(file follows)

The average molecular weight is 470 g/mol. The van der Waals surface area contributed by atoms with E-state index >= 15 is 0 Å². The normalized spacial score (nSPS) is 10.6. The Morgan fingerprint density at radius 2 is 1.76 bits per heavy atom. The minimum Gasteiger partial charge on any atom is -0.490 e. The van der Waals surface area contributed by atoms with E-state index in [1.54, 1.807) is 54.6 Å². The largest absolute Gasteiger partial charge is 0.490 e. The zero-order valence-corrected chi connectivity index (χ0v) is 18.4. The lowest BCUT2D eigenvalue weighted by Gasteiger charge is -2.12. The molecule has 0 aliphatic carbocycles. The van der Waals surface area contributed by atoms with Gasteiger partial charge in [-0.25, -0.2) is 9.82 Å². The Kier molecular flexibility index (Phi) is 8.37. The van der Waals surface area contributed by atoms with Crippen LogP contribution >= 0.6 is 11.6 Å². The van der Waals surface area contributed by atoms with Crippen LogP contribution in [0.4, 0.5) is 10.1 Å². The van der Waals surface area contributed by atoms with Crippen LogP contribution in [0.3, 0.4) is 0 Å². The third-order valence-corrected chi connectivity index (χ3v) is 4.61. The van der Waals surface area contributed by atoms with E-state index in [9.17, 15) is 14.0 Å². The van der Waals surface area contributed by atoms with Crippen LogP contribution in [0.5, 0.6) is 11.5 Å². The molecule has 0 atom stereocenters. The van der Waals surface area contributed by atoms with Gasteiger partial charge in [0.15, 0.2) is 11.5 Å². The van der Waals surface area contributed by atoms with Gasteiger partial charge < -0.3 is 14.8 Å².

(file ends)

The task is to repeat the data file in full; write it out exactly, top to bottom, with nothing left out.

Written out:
The average molecular weight is 470 g/mol. The van der Waals surface area contributed by atoms with E-state index >= 15 is 0 Å². The normalized spacial score (nSPS) is 10.6. The Morgan fingerprint density at radius 2 is 1.76 bits per heavy atom. The minimum Gasteiger partial charge on any atom is -0.490 e. The van der Waals surface area contributed by atoms with E-state index in [1.54, 1.807) is 54.6 Å². The largest absolute Gasteiger partial charge is 0.490 e. The zero-order valence-corrected chi connectivity index (χ0v) is 18.4. The lowest BCUT2D eigenvalue weighted by Gasteiger charge is -2.12. The molecule has 0 aliphatic carbocycles. The van der Waals surface area contributed by atoms with Gasteiger partial charge in [-0.25, -0.2) is 9.82 Å². The Kier molecular flexibility index (Phi) is 8.37. The van der Waals surface area contributed by atoms with Crippen LogP contribution >= 0.6 is 11.6 Å². The van der Waals surface area contributed by atoms with Crippen LogP contribution in [0.4, 0.5) is 10.1 Å². The van der Waals surface area contributed by atoms with Crippen LogP contribution in [0.3, 0.4) is 0 Å². The third-order valence-corrected chi connectivity index (χ3v) is 4.61. The van der Waals surface area contributed by atoms with E-state index in [9.17, 15) is 14.0 Å². The van der Waals surface area contributed by atoms with Crippen LogP contribution in [0.5, 0.6) is 11.5 Å². The molecule has 0 atom stereocenters. The van der Waals surface area contributed by atoms with Gasteiger partial charge in [0.15, 0.2) is 11.5 Å². The van der Waals surface area contributed by atoms with Gasteiger partial charge < -0.3 is 14.8 Å².